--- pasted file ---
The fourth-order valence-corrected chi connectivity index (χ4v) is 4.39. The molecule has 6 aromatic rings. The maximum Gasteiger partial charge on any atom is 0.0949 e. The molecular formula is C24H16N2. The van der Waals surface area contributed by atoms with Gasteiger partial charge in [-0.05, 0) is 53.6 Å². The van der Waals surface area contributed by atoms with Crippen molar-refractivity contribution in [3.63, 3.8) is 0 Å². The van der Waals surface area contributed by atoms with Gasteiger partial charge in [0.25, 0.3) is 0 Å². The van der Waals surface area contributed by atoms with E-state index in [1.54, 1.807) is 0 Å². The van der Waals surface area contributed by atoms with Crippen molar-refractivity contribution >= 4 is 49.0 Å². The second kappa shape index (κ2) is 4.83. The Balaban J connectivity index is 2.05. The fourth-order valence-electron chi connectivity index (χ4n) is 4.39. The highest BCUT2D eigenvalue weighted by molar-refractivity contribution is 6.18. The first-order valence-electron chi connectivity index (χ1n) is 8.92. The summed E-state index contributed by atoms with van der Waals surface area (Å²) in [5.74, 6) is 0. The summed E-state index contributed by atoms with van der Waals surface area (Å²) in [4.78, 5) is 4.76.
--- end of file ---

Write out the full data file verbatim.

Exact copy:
The fourth-order valence-corrected chi connectivity index (χ4v) is 4.39. The molecule has 6 aromatic rings. The maximum Gasteiger partial charge on any atom is 0.0949 e. The molecular formula is C24H16N2. The van der Waals surface area contributed by atoms with Gasteiger partial charge in [-0.05, 0) is 53.6 Å². The van der Waals surface area contributed by atoms with Crippen molar-refractivity contribution in [3.63, 3.8) is 0 Å². The van der Waals surface area contributed by atoms with Gasteiger partial charge in [0.25, 0.3) is 0 Å². The van der Waals surface area contributed by atoms with E-state index in [1.54, 1.807) is 0 Å². The van der Waals surface area contributed by atoms with Crippen molar-refractivity contribution >= 4 is 49.0 Å². The second kappa shape index (κ2) is 4.83. The Balaban J connectivity index is 2.05. The fourth-order valence-electron chi connectivity index (χ4n) is 4.39. The highest BCUT2D eigenvalue weighted by molar-refractivity contribution is 6.18. The first-order valence-electron chi connectivity index (χ1n) is 8.92. The summed E-state index contributed by atoms with van der Waals surface area (Å²) in [5.74, 6) is 0. The summed E-state index contributed by atoms with van der Waals surface area (Å²) in [4.78, 5) is 4.76.